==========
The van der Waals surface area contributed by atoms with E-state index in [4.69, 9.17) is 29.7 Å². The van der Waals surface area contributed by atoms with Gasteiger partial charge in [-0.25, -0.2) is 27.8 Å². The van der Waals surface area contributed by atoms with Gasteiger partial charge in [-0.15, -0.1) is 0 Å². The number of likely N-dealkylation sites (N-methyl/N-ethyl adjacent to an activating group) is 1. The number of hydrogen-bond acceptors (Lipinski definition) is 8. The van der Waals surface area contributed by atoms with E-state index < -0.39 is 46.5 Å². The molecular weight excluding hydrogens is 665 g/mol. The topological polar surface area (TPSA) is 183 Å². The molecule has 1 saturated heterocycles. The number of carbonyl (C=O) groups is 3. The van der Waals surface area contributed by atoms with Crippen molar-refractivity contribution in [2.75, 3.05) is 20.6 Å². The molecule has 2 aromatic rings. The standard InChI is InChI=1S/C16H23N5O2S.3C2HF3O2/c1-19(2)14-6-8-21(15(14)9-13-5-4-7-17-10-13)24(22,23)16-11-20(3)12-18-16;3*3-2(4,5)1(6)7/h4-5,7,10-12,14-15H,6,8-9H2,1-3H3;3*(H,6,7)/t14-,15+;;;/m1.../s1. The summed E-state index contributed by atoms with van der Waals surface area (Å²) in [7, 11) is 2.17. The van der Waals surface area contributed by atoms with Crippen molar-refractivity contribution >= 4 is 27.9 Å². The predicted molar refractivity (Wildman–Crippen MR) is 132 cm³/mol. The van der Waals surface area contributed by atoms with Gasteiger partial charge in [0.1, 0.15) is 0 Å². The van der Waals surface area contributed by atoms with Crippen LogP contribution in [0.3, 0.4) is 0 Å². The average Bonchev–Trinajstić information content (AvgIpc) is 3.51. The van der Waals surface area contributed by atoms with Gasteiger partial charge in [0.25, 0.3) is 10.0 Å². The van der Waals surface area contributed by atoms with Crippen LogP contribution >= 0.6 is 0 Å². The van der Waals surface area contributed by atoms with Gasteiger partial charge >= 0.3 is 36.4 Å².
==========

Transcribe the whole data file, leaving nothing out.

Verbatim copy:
The van der Waals surface area contributed by atoms with E-state index in [4.69, 9.17) is 29.7 Å². The van der Waals surface area contributed by atoms with Gasteiger partial charge in [-0.25, -0.2) is 27.8 Å². The van der Waals surface area contributed by atoms with Gasteiger partial charge in [-0.15, -0.1) is 0 Å². The number of likely N-dealkylation sites (N-methyl/N-ethyl adjacent to an activating group) is 1. The number of hydrogen-bond acceptors (Lipinski definition) is 8. The van der Waals surface area contributed by atoms with E-state index < -0.39 is 46.5 Å². The molecular weight excluding hydrogens is 665 g/mol. The topological polar surface area (TPSA) is 183 Å². The molecule has 1 saturated heterocycles. The number of carbonyl (C=O) groups is 3. The van der Waals surface area contributed by atoms with Crippen molar-refractivity contribution in [2.75, 3.05) is 20.6 Å². The molecule has 2 aromatic rings. The standard InChI is InChI=1S/C16H23N5O2S.3C2HF3O2/c1-19(2)14-6-8-21(15(14)9-13-5-4-7-17-10-13)24(22,23)16-11-20(3)12-18-16;3*3-2(4,5)1(6)7/h4-5,7,10-12,14-15H,6,8-9H2,1-3H3;3*(H,6,7)/t14-,15+;;;/m1.../s1. The summed E-state index contributed by atoms with van der Waals surface area (Å²) in [7, 11) is 2.17. The van der Waals surface area contributed by atoms with Crippen molar-refractivity contribution >= 4 is 27.9 Å². The predicted molar refractivity (Wildman–Crippen MR) is 132 cm³/mol. The van der Waals surface area contributed by atoms with Gasteiger partial charge in [0.1, 0.15) is 0 Å². The van der Waals surface area contributed by atoms with Crippen LogP contribution in [0.3, 0.4) is 0 Å². The average Bonchev–Trinajstić information content (AvgIpc) is 3.51. The van der Waals surface area contributed by atoms with Gasteiger partial charge in [0.25, 0.3) is 10.0 Å². The van der Waals surface area contributed by atoms with Crippen LogP contribution >= 0.6 is 0 Å². The van der Waals surface area contributed by atoms with Gasteiger partial charge >= 0.3 is 36.4 Å².